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Paul Ryan discusses the principles of immigration reform

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June 12, 2013 | comments

WASHINGTON—Wisconsin’s First District Congressman Paul Ryan took part in the National Association of Manufacturers’ town-hall event on immigration reform. Ryan joined NAM president and CEO Jay Timmons, economist Doug Holtz-Eakin, and others to discuss how immigration reform could benefit businesses and manufacturers.

Video of the forum can be found here. Related articles and excerpts of Congressman Ryan’s responses at the event follow. 

CNBC: Ryan Sees House Passing 'Path to Citizenship'

Huffington Post: Ryan Reads from 1850 Irish Poster to Make Case for Immigration Reform

Yahoo: Ryan: 'I Will Debate Anybody' Who Says Immigration Bill is 'Amnesty'

The Principles of Immigration Reform

“It’s an economic-security issue and a national-security issue. In the post–9/11 environment, we’ve got to get real security on our border.  We have to have a visa-tracking system so we know . . . who is coming and when they left and whether or not they’ve overstayed their visas. So there’s a national-security component to this that the status quo simply is unsustainable. 

“There’s an economic component that Jay Timmons was talking about. And it’s not just the Ph.D computer engineer, which is very important, they produce jobs and growth. It’s the dairy farmer in western Wisconsin who needs labor. It’s the manufacturer. It’s the hospitality industry in the Wisconsin Dells in the summer season—the nursery growers. There are pockets in the sector of this slow economy that really need work and labor.

“And then there’s the melting pot—the American idea—the idea in this country that the condition of your birth does not determine the outcome of your life—that if you come here and put your hand over your heart, and you pledge allegiance to the American flag, we want you. We want people who are dedicated to this country. We want people who are dedicated to the idea that built this country. That idea is still here, and so we have to have an immigration system that makes sense.” 

The Reason to Fix Our Immigration System

“My motivation—and I think the vast majority of Republicans’ motivation—is we believe in the rule of law. We believe that we need to have better security of our border. And we want to make sure that we have laws that are adhered and followed, and we believe in economic growth. And when we’ve got baby boomers retiring—when we’ve got 10,000 people retiring every day, as they will be for 10 years coming—we’re going to need people. 

“And when I look at this from an economics standpoint, our birthrates are pretty good compared to our peers around the world. But they’re not where they need to be. Immigration will help improve that, so that we have the labor we need to get the economic growth that we want, so that America can be a fast-growing economy in the 21st century. Immigration helps us get the labor force that we need so that we can have the kind of growth we want. And you can’t say the same for many other countries—be it China, Japan, or Europe. And I think this is a critical component of economic growth.”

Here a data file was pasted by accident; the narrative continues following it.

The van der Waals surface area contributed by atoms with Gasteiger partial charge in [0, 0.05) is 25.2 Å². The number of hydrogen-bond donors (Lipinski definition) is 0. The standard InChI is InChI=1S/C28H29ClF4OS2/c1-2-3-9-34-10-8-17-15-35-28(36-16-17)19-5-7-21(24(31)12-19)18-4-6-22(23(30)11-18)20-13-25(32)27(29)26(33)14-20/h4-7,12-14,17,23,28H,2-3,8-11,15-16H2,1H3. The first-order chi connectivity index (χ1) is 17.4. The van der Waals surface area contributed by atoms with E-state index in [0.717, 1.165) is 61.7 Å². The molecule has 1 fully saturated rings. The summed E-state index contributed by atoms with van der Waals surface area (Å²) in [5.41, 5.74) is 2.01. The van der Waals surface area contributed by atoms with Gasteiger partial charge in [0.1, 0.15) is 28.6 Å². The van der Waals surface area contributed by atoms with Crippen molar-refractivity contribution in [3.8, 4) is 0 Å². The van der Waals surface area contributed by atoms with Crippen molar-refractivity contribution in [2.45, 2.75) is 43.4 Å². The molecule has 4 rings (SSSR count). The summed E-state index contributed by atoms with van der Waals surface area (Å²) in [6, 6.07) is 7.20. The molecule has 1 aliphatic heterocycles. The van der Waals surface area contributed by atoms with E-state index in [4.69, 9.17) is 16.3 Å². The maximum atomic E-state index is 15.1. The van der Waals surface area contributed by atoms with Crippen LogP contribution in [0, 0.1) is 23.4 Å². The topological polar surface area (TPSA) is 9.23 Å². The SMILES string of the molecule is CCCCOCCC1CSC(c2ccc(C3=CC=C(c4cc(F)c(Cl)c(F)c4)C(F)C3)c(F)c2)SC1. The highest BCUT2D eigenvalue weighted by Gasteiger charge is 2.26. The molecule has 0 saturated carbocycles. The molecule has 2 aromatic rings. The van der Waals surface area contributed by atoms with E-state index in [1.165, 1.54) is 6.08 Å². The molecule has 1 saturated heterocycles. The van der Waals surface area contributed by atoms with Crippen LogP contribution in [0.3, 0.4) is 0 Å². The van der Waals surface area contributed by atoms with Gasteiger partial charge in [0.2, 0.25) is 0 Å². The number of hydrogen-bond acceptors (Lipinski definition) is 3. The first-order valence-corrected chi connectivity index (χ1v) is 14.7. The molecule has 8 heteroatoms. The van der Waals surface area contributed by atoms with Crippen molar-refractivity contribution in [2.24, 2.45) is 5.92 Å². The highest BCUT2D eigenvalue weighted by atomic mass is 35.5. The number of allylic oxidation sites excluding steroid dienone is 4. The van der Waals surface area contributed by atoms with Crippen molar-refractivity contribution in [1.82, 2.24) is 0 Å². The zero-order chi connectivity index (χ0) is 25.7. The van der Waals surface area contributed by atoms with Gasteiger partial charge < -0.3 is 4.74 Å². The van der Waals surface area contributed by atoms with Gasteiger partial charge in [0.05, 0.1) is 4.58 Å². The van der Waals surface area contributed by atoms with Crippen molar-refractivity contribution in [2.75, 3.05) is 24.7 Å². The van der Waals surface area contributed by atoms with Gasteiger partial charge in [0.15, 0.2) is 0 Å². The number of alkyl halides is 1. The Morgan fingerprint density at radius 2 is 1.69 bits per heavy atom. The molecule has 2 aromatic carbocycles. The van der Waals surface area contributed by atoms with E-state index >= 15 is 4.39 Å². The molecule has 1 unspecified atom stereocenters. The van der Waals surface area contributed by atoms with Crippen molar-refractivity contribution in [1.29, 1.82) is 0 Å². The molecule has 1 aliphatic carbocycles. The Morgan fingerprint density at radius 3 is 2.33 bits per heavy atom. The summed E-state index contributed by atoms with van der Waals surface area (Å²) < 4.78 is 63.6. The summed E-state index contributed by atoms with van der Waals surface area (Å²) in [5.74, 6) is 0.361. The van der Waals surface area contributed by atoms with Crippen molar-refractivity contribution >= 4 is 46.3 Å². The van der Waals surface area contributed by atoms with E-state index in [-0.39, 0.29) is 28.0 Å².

Prospects for Immigration Reform in the House

“I think we will go into conference with immigration reform. How big and broad it is—the House will work its will and we’ll find out. The group that we have in the House I think has been extremely constructive. I think the border language that we’ve got, the rule-of-law language that we have would be a great improvement on the Senate product. So I think we’ll show, perhaps on some of these issues, better language from my perspective, from the Republicans’ perspective, on how to approach these issues.” 

Illegal Immigrants Will Not Become a ‘Public Charge’

“First of all, all the bills we’re talking about—the House bill—you can’t be a public charge. So, a person who’s in probationary status or even five years on a green card cannot get access to public benefits, be they food stamps, welfare, or Obamacare subsidies. . . .

“Whether the House or the Senate goes first—you’re not going to be having benefits that are taxpayer funded going to undocumented or people who are on probation. That’s not going to happen. And so then the person is out there with no health insurance, and the only thing they can buy is something that costs $12,000 to $15,000 dollars a year. Pick your estimate. I think the real answer there . . . is let that person buy catastrophic health insurance. Let it be written—underwritten—so that catastrophic health insurance can be sold to them, so they can get affordable health insurance so that they don’t become a public charge.”

The Need for ‘Earned Legalization’

“Earned legalization is not amnesty. I will debate anybody who tries to suggest that these ideas that are moving through Congress are amnesty. They’re not. Amnesty is wiping the slate clean and not paying any penalty for having done something wrong. Nobody’s suggesting that that takes place. . . .

“The idea is, a person gets a probationary status so that they come out of the shadows. They get right with the law, and during that probationary status, they will have paid a fine. They will pay back taxes. We’ll make sure that they’re not a convicted felon. They’ll take civics classes. They’ll learn English. They’ll get right with the law. And then, after the probationary status expires, and after everybody who did everything right—who was already in the line—gets through the line, only until then—when they’re put at the back of the line—can they consider a status readjustment. This could take as long as 15 years if a person aspires to be a citizen with what we’re looking at in the House. That is not amnesty.”

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